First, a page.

In a bookstore over the holidays I happened to come across a new edition of something had thought I would never see again: the legendary National Lampoon 1964 High School Yearbook. Originally published in 1971, the publication has at its heart what purports to be the yearbook of the fictional C. Estes Kefauver Memorial High School in tragically woebegone Dacron, Ohio. What struck me anew was the astonishing level of graphic detail that the Lampoon design staff brought to the task: every aspect of the yearbook (as well as other documents such as a basketball program, literary magazine and history textbook) is rendered with awful, pitch-perfect fidelity, from each badly-spaced typeface to every amateurish illustration. I would suggest that the Lampoon's designers, Michael Gross and David Kaestle, anticipated our profession's obsession with vernacular graphic languages by almost fifteen years.
Tony Hendra's book Going Too Far documents the rise and fall of postwar American humor, with a special emphasis on his years as an editor at the Lampoon. Perceptively, he sees the hiring of art director Michael Gross in October 1970 as a turning point in the magazine's fortunes. Originally, the founders of the Lampoon had sought to project an anti-establishment image and hired a "hippie" firm called Cloud Studios to evoke the look and feel of the underground press. This was a mistake: the writers were creating sophisticated, deadpan parodies, while the artists at Cloud Studios were making the magazine look self consciously "funny;" as Hendra says, this was "the print equivalent of a comedian laughing while delivering a joke."
Enter Michael Gross, no graphic radical but a Pratt Institute-educated art director with experience at, among other magazines, Cosmopolitan. The publisher wanted a professional-looking magazine, which Gross was ready to provide. But the editors were worried he would play it too straight.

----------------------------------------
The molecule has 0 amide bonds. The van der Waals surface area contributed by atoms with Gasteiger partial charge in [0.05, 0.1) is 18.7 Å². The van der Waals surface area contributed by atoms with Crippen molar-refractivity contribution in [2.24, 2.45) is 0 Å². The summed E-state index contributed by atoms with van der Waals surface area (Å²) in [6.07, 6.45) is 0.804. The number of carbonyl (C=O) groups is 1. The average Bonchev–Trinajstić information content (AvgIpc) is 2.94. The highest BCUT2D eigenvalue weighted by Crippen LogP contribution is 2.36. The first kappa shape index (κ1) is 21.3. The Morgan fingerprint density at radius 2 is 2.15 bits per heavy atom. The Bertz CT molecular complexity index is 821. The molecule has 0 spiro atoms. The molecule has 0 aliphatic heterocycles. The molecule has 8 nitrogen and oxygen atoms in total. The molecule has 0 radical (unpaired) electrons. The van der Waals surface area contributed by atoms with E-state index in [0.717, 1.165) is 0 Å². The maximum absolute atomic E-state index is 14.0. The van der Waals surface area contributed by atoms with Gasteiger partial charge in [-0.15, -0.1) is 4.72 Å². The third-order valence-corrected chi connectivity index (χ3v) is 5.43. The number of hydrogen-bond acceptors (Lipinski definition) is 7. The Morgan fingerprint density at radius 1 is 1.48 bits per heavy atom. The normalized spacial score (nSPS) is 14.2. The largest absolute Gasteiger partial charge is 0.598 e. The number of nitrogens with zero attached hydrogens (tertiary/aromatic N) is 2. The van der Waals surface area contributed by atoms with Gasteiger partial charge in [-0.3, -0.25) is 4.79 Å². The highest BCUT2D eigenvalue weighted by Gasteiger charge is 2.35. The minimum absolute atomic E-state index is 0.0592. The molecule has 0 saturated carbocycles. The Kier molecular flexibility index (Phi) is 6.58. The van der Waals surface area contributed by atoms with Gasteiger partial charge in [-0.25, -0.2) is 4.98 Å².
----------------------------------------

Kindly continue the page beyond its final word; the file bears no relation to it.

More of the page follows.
Gross had to explain to them that this was exactly what the content needed. As he told Hendra years later, "I flipped through the magazine and there was an article about postage stamps [a piece called 'America as a Second-Rate Power,' a new issue of stamps commemorating modern American failures], and there were all silly underground comic drawings. I said, 'What youve done here is no different that what Mad magazine would do. You're doing a parody of postage stamps. They would have Jack Davis do funny drawings of postage stamps. You've got an underground cartoonist doing funny drawings of postage stamps. What you need is postage stamps that look like postage stamps. The level of satire you written here isn't being graphically translated."
Thereafter, Gross and his partner David Kaestle crafted each monthly issue of the Lampoon with a degree of care that would put a master forger to shame. As Hendra observes, "Any graphic form, and indeed any print form, had to look like the original on which it was based, whether it was a postage stamp or a Michelangelo or a menu. Only thus could the satirical intent come through with crystal clarity." In effect, Gross and Kaestle more resembled movie production designers than traditional art directors, creating convincing backgrounds before which the action could unfold. Unlike the knowing graphic quotations that we would come to associate in years to come with designers like Paula Scher and Tibor Kalman (or, to cite a someone who has probably never even heard of the magazine, Jonathan Barnbrook, particularly in his work with Damien Hirst), there is no trace of irony in the work, just an obsessive determination to get every detail exactly right.
Gross and Kaestle do not show up in graphic design history books today, but there was a moment when they were riding high. Asked to create a special humor issue for Print Magazine in the late seventies, they proved to be incisive commentators on their own profession. I remember in particular an article purporting to explore replacements for the 7-headed cobra emblem of the radical Symbionese Liberation Army, kidnappers of heiress Patty Hearst. The entries they created on behalf of Ivan Chermayeff, Rudolph de Harak, and Herb Lubalin all reduced the identity, through various elaborate pretexts, to the same Helvetica Medium solution.
The yearbook parody was a special project based on a ten-page piece by the late Doug Kenney, who would in turn use it as the seed for his screenplay for the 1978 movie "Animal House." The new "39th Reunion" edition, unfortunately, does not do the original justice, surrounding a facsimile of the 1971 softcover with a pointless hardcover and carelessly designed front and back matter. But the precision of Kaestle and Gross's work still shines through, and deserves to be rediscovered.